There are a variety of elements that go into creating a truly competitive, successful voiceover demo. And there are a few flat-out deal killers. The following are the 10 you definitely want to avoid.
1. Writing your own copy.
Talent notoriously makes poor choices when choosing monologues, so you can imagine how far off the mark they can be when compiling scripts for their voiceover demos. To add insult to injury, there’s been a misguided trend of late encouraging talent to write their own material. Even professionals hire outside help to write for them.
My point is: performing and writing are dramatically different skill sets. It rarely works in your favor to split your focus. Stay in your lane. Your demo producer should supply great copy, including formulaic styles that define who you are and your best assets.
2. Self-producing your own demos.
All talent requires the benefit of distance. Surround yourself with people who get it. You’re not saving yourself any money or time by self-producing, especially if you’re making it up as you go. We create voiceover demos to service producers and the productions they are most likely to hire you to voice, otherwise, it’s largely a wasted effort.
3. Producing your voiceover demo as if it were a radio aircheck tape.
If you have a radio or broadcast background, you’re used to producing airchecks once or twice a year. However, a voiceover demo is NOT an air check tape. The production on airchecks are sales-y and over-the-top.
Competitive voiceover demos, on the other hand, need to sound natural and convey interesting thoughts. Each selection featured should plausibly sound like nationally aired, union television commercials that were produced at different places and times—the polar opposite of what airchecks exhibit with their production and performance styles.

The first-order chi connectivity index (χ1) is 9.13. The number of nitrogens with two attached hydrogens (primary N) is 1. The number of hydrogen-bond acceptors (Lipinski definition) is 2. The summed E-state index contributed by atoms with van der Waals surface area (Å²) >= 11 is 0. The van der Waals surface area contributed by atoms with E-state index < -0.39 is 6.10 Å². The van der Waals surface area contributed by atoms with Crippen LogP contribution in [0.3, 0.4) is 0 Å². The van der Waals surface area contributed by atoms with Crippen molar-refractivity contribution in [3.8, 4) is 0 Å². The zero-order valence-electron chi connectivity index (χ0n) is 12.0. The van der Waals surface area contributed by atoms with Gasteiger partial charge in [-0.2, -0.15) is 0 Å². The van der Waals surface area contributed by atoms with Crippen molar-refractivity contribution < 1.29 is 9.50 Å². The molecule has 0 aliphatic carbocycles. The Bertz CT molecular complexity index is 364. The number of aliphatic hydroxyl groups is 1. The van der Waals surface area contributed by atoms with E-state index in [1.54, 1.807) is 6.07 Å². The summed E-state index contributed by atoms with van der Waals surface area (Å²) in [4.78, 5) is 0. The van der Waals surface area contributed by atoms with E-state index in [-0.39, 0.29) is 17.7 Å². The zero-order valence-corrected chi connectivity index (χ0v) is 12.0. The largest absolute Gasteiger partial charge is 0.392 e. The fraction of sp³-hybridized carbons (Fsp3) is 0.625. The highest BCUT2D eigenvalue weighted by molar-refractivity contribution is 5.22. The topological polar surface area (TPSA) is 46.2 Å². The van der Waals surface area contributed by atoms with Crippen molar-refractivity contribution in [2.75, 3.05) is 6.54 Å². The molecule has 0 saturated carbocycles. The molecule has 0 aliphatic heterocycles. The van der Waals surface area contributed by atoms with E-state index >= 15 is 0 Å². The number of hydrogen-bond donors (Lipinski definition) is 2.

4. Just because you booked a gig doesn’t mean the spot belongs on your demo.
There’s bound to be a number of projects you’ll voice that aren’t all that great. Still, I hear talent of every experience level say, “But I got paid for that spot.” Hope so but if it doesn’t define the best of what you do and the work you’re best suited to land, it doesn’t belong on your demo.
5. So-called “custom demos” are auditions, not demos.
There’s a budding trend from non-union talent who offer to produce “custom demos.” However, demos are held to dramatically higher production standards than auditions. It’s the difference between dress shoes and flip-flops. The best demos follow industry standards that assist production by expediting casting, so it’s important to know the difference. All demos submitted by talent are customized to the genre of voiceover, not the specific project.
6. Having a “cheap attack” when it comes to training and producing your demos.
Producing a “demo of a demo” or rationalizing your “good-enough-for-now” recording only reflects poorly on you and tells talent agents and producers you’re a novice or just not committed.
7. Continually updating your demo.
If it ain’t broke, don’t fix it. Your demos are a demonstration of your best abilities so if they’re done well, there’s no need to continually change them. It takes three-to-five years to establish any small business and the same applies to your voiceover career.
8. Compiling a handful of auditions and calling it a demo.
You’re creating demos for professional producers and they’re under the impression you’re offering them the very best of your creative aesthetic.
Every aspect of the entertainment fields today requires you to offer a demo reel to take the guesswork out of where you seamlessly fit into the industry and what you do best. It should take more time and attention to produce your demo than your auditions, otherwise, your demos will suffer, and so will your career.
9. Including commercial spots on an industrial demo, and vice-versa.
Mixing various voiceover genres on the same demo track reads as if you’re a novice—it doesn’t service the producers you created your demos for in the first place. Keep commercial spots on a commercial demo, and corporate narration or industrial on their own demos, promo on promo tracks, and animation and games on their own demo.
10. Assuming that simply having a demo is enough to land work.
You can’t land voiceover work without a proper voiceover demo. However, simply having a demo doesn’t mean you’ll land work unless you use it to secure proper representation, and you take the initiative to thoroughly promote it. Get it out there!
*This post was originally published on Oct. 12, 2017. It has since been updated.
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